Meeting since 1985, from left clockwise, Pamela Devlin, Cathy Brew, Joan McCue, Patty Dunlap, Wanda Burzycki, Jeannette Anglin and Mary Lou Milkoff toast 37 years as part of My Book Club on Thursday, Feb. 24, 2022, at Milkoff's home in Santa Rosa. (Kent Porter / The Press Democrat)

For 37 years, these seven Sonoma County women have met to talk about books, and life

“I love the metaphor of the submarine,” Pam Devlin said over lunch at a long glass table with six others in a Santa Rosa home.

“Oh, I really liked that!” Wanda Burzycki replied.

“How’s life, Cathy?” Joan McCue asked.

“Full of babies!”

The 37-year-old book club’s monthly meeting buzzed with conversation and laughter and the clatter of silverware on plates. Members raised their wine glasses cheerfully in the air.

It was typical for My Book Club, an all-women group whose seven members have held each other close through some of life’s deepest losses and happiest beginnings — deaths of parents and a beloved husband, but also children’s first days of school, career changes and finding love again after divorce.

“It’s more than a book club,” Devlin said. “We talk about the book, but we talk about all other aspects of our lives, too. We’ve gone through life’s ups and downs together. This club has been a place of strength and inspiration.”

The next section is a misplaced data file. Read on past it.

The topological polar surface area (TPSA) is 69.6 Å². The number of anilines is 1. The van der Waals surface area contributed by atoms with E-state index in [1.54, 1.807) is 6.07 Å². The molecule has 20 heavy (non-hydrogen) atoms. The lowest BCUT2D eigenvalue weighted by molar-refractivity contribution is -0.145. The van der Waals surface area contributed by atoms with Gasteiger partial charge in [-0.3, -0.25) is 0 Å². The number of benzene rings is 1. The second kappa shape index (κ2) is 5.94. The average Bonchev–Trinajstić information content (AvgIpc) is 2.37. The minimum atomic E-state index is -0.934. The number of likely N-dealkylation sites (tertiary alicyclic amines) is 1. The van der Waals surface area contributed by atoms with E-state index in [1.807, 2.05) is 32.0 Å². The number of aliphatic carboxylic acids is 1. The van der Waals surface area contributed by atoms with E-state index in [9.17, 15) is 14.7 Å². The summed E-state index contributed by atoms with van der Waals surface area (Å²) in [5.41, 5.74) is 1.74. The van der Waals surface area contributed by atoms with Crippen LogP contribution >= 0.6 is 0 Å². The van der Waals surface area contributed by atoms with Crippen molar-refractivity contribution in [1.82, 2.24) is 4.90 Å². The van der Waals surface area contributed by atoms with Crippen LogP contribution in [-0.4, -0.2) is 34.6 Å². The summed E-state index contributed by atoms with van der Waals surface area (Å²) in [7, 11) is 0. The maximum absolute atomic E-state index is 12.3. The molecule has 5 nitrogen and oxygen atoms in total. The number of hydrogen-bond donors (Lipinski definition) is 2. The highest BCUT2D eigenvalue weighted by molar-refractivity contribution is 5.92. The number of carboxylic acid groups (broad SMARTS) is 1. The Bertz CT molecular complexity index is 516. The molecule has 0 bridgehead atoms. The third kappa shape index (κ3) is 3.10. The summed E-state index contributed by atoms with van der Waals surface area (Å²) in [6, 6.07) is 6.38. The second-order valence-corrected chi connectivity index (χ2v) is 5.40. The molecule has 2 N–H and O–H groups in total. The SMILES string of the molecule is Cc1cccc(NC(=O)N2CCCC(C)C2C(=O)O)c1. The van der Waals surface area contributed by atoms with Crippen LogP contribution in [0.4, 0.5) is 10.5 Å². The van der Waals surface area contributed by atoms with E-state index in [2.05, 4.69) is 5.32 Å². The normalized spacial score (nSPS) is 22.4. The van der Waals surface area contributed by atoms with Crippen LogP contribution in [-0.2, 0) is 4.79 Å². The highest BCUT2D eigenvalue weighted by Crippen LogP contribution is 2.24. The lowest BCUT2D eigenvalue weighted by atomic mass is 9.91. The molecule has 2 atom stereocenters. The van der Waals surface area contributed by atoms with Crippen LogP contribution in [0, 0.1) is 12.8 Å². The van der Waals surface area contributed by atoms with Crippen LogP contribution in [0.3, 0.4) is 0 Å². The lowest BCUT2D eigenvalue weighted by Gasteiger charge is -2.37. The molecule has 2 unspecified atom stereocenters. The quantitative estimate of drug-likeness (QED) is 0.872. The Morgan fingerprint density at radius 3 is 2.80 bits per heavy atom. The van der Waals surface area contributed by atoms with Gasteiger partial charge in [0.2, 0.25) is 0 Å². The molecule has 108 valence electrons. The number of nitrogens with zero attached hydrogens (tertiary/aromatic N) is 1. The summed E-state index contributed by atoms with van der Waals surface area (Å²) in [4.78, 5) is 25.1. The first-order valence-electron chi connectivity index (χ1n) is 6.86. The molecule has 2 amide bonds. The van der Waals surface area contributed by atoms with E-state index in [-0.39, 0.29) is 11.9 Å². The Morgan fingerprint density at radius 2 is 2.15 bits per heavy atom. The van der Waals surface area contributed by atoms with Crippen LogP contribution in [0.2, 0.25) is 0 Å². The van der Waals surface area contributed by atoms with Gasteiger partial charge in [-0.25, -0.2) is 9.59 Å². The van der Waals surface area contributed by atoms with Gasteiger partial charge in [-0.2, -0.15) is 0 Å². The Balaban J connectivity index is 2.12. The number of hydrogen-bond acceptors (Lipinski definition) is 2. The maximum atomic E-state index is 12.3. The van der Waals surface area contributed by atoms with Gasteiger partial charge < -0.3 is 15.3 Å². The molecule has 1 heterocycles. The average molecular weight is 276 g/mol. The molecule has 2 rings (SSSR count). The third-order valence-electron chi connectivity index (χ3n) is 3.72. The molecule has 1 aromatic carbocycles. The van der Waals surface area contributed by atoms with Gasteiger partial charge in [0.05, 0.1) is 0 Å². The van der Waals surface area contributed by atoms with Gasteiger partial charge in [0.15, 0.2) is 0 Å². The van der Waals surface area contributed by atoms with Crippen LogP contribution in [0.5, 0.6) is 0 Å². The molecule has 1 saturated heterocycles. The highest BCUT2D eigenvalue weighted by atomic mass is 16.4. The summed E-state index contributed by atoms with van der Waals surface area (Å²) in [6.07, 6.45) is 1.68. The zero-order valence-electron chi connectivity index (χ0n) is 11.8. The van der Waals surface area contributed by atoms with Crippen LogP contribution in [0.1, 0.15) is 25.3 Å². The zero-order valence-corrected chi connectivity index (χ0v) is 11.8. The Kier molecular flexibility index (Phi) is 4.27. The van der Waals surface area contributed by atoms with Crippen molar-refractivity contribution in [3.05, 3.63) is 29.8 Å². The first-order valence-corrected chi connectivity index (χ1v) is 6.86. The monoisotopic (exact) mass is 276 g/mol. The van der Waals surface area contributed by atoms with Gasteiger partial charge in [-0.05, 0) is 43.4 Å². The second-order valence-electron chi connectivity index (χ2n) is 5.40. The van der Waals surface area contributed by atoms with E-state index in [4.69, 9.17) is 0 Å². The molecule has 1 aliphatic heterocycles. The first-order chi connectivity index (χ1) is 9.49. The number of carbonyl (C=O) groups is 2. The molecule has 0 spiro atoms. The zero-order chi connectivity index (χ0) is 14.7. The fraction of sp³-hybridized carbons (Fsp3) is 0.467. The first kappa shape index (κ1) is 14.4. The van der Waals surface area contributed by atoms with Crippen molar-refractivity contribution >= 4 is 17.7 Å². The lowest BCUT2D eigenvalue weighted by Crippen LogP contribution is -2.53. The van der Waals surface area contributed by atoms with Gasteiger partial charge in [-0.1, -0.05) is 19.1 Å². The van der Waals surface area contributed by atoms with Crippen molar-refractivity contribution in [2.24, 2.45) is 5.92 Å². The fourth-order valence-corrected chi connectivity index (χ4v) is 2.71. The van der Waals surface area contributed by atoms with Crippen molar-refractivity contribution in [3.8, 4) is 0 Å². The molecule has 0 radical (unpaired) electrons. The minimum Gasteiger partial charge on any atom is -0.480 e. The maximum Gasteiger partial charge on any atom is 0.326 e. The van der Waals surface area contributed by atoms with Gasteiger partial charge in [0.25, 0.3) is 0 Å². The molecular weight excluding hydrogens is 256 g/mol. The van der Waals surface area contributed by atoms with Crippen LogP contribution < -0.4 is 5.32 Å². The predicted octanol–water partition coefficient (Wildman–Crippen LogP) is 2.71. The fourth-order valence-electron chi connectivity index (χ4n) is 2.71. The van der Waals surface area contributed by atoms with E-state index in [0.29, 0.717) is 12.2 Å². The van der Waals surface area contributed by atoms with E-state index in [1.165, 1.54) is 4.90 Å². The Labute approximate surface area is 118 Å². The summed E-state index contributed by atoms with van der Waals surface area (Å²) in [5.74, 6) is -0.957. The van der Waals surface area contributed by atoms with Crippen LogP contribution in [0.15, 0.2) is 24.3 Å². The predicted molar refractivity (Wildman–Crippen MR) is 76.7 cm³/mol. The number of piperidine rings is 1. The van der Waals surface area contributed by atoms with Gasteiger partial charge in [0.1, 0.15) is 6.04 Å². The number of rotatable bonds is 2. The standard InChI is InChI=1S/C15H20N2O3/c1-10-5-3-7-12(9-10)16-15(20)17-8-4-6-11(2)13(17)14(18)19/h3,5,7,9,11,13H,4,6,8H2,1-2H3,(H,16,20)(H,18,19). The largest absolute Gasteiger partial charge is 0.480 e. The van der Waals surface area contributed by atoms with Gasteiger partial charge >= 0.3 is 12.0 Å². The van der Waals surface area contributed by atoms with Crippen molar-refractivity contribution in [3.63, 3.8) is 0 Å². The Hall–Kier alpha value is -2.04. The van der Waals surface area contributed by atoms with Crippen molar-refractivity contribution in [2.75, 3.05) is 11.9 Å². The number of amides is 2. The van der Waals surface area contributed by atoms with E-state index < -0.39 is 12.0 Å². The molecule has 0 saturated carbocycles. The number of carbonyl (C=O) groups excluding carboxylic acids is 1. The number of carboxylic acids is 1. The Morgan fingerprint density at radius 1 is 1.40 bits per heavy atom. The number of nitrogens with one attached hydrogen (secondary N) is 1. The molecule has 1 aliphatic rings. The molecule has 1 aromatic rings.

In the spring of 1985, member Burzycki attended a workshop at the annual California Association of Teachers of English conference in Long Beach. Several English teachers, all from the same high school, presented the workshop and described their “professional” book club. For them, the club was a way to discuss literature with other English teachers and have fun while doing it.

Wanda Burzycki, left Pamela Devlin, Cathy Brew and Jeannette Anglin, look through scrapbooks of their previous 37 years of book club meetings, Thursday, Feb. 24, 2022, in Santa Rosa. (Kent Porter / The Press Democrat)
Wanda Burzycki, left Pamela Devlin, Cathy Brew and Jeannette Anglin, look through scrapbooks of their previous 37 years of book club meetings, Thursday, Feb. 24, 2022, in Santa Rosa. (Kent Porter / The Press Democrat)

The teachers’ enthusiasm, camaraderie and encouragement to “get something started” inspired her that day, Burzycki said.

“The book club was my thread of friendship. They were there when I was heading in a different direction, who believed in me and who I just loved.” Wanda Burzycki

That summer, Burzycki, then an English teacher at Rincon Valley Middle School, was planning a leave of absence to enroll in a writing master’s degree program. But she knew she’d miss connecting with her colleagues, so she invited some of them to lunch at her Healdsburg home and asked each to bring their favorite book.

The idea bloomed, and a sisterhood unfolded.

My Book Club

“The book club was my thread of friendship,” Burzycki said. “They were there when I was heading in a different direction, who believed in me and who I just loved.”

The club began with nine members. Over time, one dropped out and another moved away. A solid seven have stayed with it: Burzycki, Devlin, McCue, Jeannette Anglin, Cathy Brew, Patty Dunlap and Mary Lou Milkoff.

As time passed, they began calling their group My Book Club. In addition to a love of literature, many of the members have another commonality: They were English, math and science teachers at Rincon Valley Middle School.

Harlem Shuffle is the topic of discussion for a group of women who have been meeting together since 1985 as part of the Sisterhood of the Traveling Book, Thursday, Feb. 24, 2022, in Santa Rosa.  (Kent Porter / The Press Democrat)